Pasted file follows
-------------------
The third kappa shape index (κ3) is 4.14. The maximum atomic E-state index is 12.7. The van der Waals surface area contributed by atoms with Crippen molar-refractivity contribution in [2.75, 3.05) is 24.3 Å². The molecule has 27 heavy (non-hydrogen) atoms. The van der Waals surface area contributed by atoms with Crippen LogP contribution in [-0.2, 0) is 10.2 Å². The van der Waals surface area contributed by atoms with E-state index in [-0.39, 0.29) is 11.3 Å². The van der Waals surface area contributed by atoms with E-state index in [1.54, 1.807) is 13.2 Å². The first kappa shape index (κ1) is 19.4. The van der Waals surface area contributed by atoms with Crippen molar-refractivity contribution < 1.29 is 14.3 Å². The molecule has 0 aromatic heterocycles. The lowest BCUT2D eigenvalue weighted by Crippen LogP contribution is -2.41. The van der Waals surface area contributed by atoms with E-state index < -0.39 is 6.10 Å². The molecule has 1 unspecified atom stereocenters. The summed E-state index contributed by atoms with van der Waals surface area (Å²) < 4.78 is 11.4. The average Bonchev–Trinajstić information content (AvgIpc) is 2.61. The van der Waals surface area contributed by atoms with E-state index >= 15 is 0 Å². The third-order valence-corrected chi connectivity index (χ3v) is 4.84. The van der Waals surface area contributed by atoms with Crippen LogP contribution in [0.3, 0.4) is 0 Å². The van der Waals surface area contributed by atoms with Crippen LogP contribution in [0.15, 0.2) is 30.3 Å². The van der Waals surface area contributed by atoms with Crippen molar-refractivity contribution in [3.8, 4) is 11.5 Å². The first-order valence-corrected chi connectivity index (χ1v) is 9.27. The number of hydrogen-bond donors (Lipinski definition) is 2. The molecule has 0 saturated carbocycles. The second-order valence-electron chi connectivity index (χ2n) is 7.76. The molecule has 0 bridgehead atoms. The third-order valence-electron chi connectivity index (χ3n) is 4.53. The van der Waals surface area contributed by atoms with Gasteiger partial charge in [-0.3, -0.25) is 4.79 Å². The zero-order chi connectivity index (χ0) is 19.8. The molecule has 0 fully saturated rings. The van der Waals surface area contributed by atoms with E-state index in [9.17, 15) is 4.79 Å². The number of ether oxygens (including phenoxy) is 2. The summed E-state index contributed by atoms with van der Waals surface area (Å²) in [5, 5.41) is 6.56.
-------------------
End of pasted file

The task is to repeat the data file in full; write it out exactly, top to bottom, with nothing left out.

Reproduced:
The third kappa shape index (κ3) is 4.14. The maximum atomic E-state index is 12.7. The van der Waals surface area contributed by atoms with Crippen molar-refractivity contribution in [2.75, 3.05) is 24.3 Å². The molecule has 27 heavy (non-hydrogen) atoms. The van der Waals surface area contributed by atoms with Crippen LogP contribution in [-0.2, 0) is 10.2 Å². The van der Waals surface area contributed by atoms with E-state index in [-0.39, 0.29) is 11.3 Å². The van der Waals surface area contributed by atoms with E-state index in [1.54, 1.807) is 13.2 Å². The first kappa shape index (κ1) is 19.4. The van der Waals surface area contributed by atoms with Crippen molar-refractivity contribution < 1.29 is 14.3 Å². The molecule has 0 aromatic heterocycles. The lowest BCUT2D eigenvalue weighted by Crippen LogP contribution is -2.41. The van der Waals surface area contributed by atoms with E-state index < -0.39 is 6.10 Å². The molecule has 1 unspecified atom stereocenters. The summed E-state index contributed by atoms with van der Waals surface area (Å²) < 4.78 is 11.4. The average Bonchev–Trinajstić information content (AvgIpc) is 2.61. The van der Waals surface area contributed by atoms with E-state index >= 15 is 0 Å². The third-order valence-corrected chi connectivity index (χ3v) is 4.84. The van der Waals surface area contributed by atoms with Crippen LogP contribution in [0.3, 0.4) is 0 Å². The van der Waals surface area contributed by atoms with Crippen LogP contribution in [0.15, 0.2) is 30.3 Å². The van der Waals surface area contributed by atoms with Crippen molar-refractivity contribution in [3.8, 4) is 11.5 Å². The first-order valence-corrected chi connectivity index (χ1v) is 9.27. The number of hydrogen-bond donors (Lipinski definition) is 2. The molecule has 0 saturated carbocycles. The second-order valence-electron chi connectivity index (χ2n) is 7.76. The molecule has 0 bridgehead atoms. The third-order valence-electron chi connectivity index (χ3n) is 4.53. The van der Waals surface area contributed by atoms with Gasteiger partial charge in [-0.3, -0.25) is 4.79 Å². The zero-order chi connectivity index (χ0) is 19.8. The molecule has 0 fully saturated rings. The van der Waals surface area contributed by atoms with E-state index in [9.17, 15) is 4.79 Å². The number of ether oxygens (including phenoxy) is 2. The summed E-state index contributed by atoms with van der Waals surface area (Å²) in [5, 5.41) is 6.56.